While working in bank, I have sent and received many urgent messages and encrypted telegrams for financial transactions. Even we used to wire our key figures to Regional Office after closing of each half-year. We used to have code books and formulas to manually generate the test key and then that was suffixed to the codified message for sending via telegram. On receiving the tested and encrypted telegrams, we used to decipher the codes, test keys and match with contents to apply the message. This is the reason that quick funds transfers are known as wire transfers or TT (Telegraphic Transfers).
I have not sent a telegram since a long time but the thought of the service, although past its shelf life, makes me nostalgic. Yes, I feel nostalgia for its passing, taking down with it an entire matrix of technology, language and feeling that kept a door open to many Indian pasts. It’s end of an era.
PS: With telegrams becoming history, how will we communicate during times of Alien attack!
“Who has never killed an hour? Not casually or without thought, but carefully: a premeditated murder of minutes. The violence comes from a combination of giving up, not caring, and a resignation that getting past it is all you can hope to accomplish. So you kill the hour. You do not work, you do not read, you do not daydream. If you sleep it is not because you need to sleep. And when at last it is over, there is no evidence: no weapon, no blood, and no body. The only clue might be the shadows beneath your eyes or a terribly thin line near the corner of your mouth indicating something has been suffered, that in the privacy of your life you have lost something and the loss is too empty to share.”
― Mark Z. Danielewski, House of Leaves
Today is March 31 and it’s World Backup Day.
There are two kinds of computer owners: those that backup their data, and those who will backup after they lose something irreplaceable. It’s that last group for whom World Backup Day exists, and the special occasion has returned for a third year to make sure we all wind up in that first, very responsible camp.
Thankfully, it’s easier than ever to have at least some kind of safety net. Along with ridiculously high-capacity external hard drives, both Mac and Windows users have simple built-in software to make backup a set-it-and-forget-it affair. No money or room for an extra drive on the desk?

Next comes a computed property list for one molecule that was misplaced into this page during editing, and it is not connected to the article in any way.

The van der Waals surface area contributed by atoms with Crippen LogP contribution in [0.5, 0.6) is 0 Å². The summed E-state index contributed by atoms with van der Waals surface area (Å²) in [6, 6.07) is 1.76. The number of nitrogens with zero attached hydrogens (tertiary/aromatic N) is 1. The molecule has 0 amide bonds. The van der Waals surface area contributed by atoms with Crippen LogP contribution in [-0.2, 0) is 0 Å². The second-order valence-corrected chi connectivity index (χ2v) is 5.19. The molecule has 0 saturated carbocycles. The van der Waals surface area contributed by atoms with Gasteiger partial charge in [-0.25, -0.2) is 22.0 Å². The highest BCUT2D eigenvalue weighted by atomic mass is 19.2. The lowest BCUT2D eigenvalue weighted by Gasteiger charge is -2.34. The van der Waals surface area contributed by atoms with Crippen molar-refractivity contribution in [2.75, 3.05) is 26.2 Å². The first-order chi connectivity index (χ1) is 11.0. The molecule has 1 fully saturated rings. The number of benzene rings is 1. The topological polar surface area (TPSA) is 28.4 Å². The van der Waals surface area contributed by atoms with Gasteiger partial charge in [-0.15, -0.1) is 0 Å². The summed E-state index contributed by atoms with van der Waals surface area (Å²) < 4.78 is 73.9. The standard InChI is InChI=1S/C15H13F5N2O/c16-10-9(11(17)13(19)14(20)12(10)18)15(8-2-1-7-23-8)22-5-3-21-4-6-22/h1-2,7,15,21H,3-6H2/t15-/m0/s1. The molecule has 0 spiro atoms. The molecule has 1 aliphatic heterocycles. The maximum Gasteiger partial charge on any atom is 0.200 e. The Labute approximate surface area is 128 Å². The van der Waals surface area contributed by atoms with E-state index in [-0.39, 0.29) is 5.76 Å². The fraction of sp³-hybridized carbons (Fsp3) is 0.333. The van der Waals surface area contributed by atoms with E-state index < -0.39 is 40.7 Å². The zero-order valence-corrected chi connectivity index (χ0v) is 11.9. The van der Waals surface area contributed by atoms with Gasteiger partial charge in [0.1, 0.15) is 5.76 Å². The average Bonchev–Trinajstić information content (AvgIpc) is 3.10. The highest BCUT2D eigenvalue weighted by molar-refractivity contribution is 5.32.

No problem: cloud storage is ubiquitous, and even includes unlimited options. Mobile users have it a little easier with a myriad of Apple, Google and Microsoft cloud services, although there are third-party options in that space, too.
In short, you’ve got few excuses to skimp out when it comes to safeguards, and enough choices to seriously consider using two or more — which might be wise in this dangerous era of meteorite showers and brick-tossing robots.
Just because we live in the digital age doesn’t mean manners have become obsolete. Rather, they have evolved. I reblogged this post from Lauren Conrad. Now that we communicate with one another (constantly!) through various social media channels, we need to exercise our best (online) etiquette now more than ever. I think that because we can easily hide behind a computer or phone, we often take chances online—behaving in ways we wouldn’t otherwise act in public. This can be great because it encourages us to take chances and be more forthcoming, however, it can also create a diffused sense of responsibility for our actions. In light of this, I will be going over the do’s and don’ts of social media etiquette today! Take note and don’t forget to share this post on your social media feeds, too.
- Do remember that your comments and postings will follow you (long, long after they have been shared). If you wouldn’t say it in front of your grandmother, it’s probably not a good idea to post it online.
- Do consider your tone. Are you a “Face-bragger” or complainer? If so, reconsider your posting strategy because no one likes a Debbie Downer or a pompous poster.
- Do think before you tag or upload. There’s nothing worse than someone tagging you in the most unflattering photo imaginable. When you do tag someone or upload a photo of them, put yourself in their shoes and reconsider if you’re unsure. Remember that your online actions can affect others.
- Do ignore. If someone is being mean to you online or says something you totally don’t agree with, just ignore them. It’s the graceful thing to do.
- Don’t overshare. There is a line that is often crossed and it’s important to remember where to draw it. No, I don’t care to hear about your bodily functions or sad breakup rant. Sorry. Some things are meant to be personal, which takes me to my next point.
- Don’t get too personal. Arguments, feuds and the like are best kept offline. Personal attacks not only reflect poorly on the attacker, but let’s be honest here, no one wants to see it anyway. Also, don’t take things too personally either. If someone doesn’t friend you or tweet you back right away, it probably means they haven’t been checking their account as often as you. Give them time!
- Don’t constantly ask people to follow you or like your page. It’s not only demanding, but you should let people follow and like what they want.
- Don’t overload everyone’s feed. Nothing annoys me like someone tweeting 10 things in a row or pinning 100 images all at once. I’m sure more of you are probably not fans either.
The Golden Rule
Act the way you want to be treated online. And share this post—let’s spread the word! (You can use the social media icons at the bottom of this post to share it in a snap.)